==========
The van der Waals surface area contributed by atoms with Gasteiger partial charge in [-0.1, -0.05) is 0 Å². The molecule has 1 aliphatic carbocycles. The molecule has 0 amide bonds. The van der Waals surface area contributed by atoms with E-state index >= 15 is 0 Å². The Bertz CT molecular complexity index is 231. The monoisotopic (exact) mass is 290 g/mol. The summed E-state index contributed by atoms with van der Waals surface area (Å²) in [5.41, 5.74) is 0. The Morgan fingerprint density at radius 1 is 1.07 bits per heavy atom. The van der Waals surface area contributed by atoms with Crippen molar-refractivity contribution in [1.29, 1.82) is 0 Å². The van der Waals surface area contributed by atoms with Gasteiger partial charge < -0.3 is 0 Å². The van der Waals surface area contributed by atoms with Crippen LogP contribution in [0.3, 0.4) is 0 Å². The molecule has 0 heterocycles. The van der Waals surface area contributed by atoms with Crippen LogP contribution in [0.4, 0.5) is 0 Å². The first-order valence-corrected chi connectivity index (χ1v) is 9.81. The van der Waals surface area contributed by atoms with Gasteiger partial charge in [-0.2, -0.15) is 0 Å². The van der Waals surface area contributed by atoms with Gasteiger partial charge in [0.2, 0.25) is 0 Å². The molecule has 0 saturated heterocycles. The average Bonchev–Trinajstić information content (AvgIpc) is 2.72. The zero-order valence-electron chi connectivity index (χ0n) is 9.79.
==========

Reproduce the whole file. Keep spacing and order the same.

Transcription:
The van der Waals surface area contributed by atoms with Gasteiger partial charge in [-0.1, -0.05) is 0 Å². The molecule has 1 aliphatic carbocycles. The molecule has 0 amide bonds. The van der Waals surface area contributed by atoms with E-state index >= 15 is 0 Å². The Bertz CT molecular complexity index is 231. The monoisotopic (exact) mass is 290 g/mol. The summed E-state index contributed by atoms with van der Waals surface area (Å²) in [5.41, 5.74) is 0. The Morgan fingerprint density at radius 1 is 1.07 bits per heavy atom. The van der Waals surface area contributed by atoms with Crippen molar-refractivity contribution in [1.29, 1.82) is 0 Å². The van der Waals surface area contributed by atoms with Gasteiger partial charge < -0.3 is 0 Å². The van der Waals surface area contributed by atoms with Crippen LogP contribution in [0.3, 0.4) is 0 Å². The molecule has 0 heterocycles. The van der Waals surface area contributed by atoms with Crippen LogP contribution in [0.4, 0.5) is 0 Å². The first-order valence-corrected chi connectivity index (χ1v) is 9.81. The van der Waals surface area contributed by atoms with Gasteiger partial charge in [-0.2, -0.15) is 0 Å². The van der Waals surface area contributed by atoms with Gasteiger partial charge in [0.2, 0.25) is 0 Å². The molecule has 0 saturated heterocycles. The average Bonchev–Trinajstić information content (AvgIpc) is 2.72. The zero-order valence-electron chi connectivity index (χ0n) is 9.79.